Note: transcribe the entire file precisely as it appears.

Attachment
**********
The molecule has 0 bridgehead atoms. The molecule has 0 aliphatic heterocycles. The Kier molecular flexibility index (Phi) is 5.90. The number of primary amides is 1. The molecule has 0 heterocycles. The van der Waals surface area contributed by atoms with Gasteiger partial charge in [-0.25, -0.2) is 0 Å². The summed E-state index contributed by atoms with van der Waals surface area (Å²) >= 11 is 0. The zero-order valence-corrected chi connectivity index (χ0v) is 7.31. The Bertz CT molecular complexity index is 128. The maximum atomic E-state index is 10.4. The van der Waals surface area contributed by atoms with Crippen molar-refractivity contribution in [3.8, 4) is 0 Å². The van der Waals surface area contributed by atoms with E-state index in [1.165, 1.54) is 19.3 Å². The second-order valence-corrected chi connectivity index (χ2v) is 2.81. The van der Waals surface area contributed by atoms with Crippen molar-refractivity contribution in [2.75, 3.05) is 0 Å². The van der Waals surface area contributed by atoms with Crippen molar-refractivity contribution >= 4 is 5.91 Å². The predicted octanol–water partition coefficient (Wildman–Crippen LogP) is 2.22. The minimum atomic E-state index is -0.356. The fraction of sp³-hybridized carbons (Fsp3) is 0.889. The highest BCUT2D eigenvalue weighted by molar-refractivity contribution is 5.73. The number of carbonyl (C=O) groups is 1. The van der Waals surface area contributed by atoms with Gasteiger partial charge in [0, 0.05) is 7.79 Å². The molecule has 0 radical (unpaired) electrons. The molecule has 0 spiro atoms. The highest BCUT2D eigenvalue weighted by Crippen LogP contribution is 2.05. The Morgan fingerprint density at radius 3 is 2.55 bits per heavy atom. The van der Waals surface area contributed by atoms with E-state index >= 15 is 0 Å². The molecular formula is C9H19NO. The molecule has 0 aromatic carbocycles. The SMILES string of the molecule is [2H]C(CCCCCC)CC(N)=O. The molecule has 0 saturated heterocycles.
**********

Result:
The molecule has 0 bridgehead atoms. The molecule has 0 aliphatic heterocycles. The Kier molecular flexibility index (Phi) is 5.90. The number of primary amides is 1. The molecule has 0 heterocycles. The van der Waals surface area contributed by atoms with Gasteiger partial charge in [-0.25, -0.2) is 0 Å². The summed E-state index contributed by atoms with van der Waals surface area (Å²) >= 11 is 0. The zero-order valence-corrected chi connectivity index (χ0v) is 7.31. The Bertz CT molecular complexity index is 128. The maximum atomic E-state index is 10.4. The van der Waals surface area contributed by atoms with Crippen molar-refractivity contribution in [3.8, 4) is 0 Å². The van der Waals surface area contributed by atoms with E-state index in [1.165, 1.54) is 19.3 Å². The second-order valence-corrected chi connectivity index (χ2v) is 2.81. The van der Waals surface area contributed by atoms with Crippen molar-refractivity contribution in [2.75, 3.05) is 0 Å². The van der Waals surface area contributed by atoms with Crippen molar-refractivity contribution >= 4 is 5.91 Å². The predicted octanol–water partition coefficient (Wildman–Crippen LogP) is 2.22. The minimum atomic E-state index is -0.356. The fraction of sp³-hybridized carbons (Fsp3) is 0.889. The highest BCUT2D eigenvalue weighted by molar-refractivity contribution is 5.73. The number of carbonyl (C=O) groups is 1. The van der Waals surface area contributed by atoms with Gasteiger partial charge in [0, 0.05) is 7.79 Å². The molecule has 0 radical (unpaired) electrons. The molecule has 0 spiro atoms. The highest BCUT2D eigenvalue weighted by Crippen LogP contribution is 2.05. The Morgan fingerprint density at radius 3 is 2.55 bits per heavy atom. The van der Waals surface area contributed by atoms with E-state index >= 15 is 0 Å². The molecular formula is C9H19NO. The molecule has 0 aromatic carbocycles. The SMILES string of the molecule is [2H]C(CCCCCC)CC(N)=O. The molecule has 0 saturated heterocycles.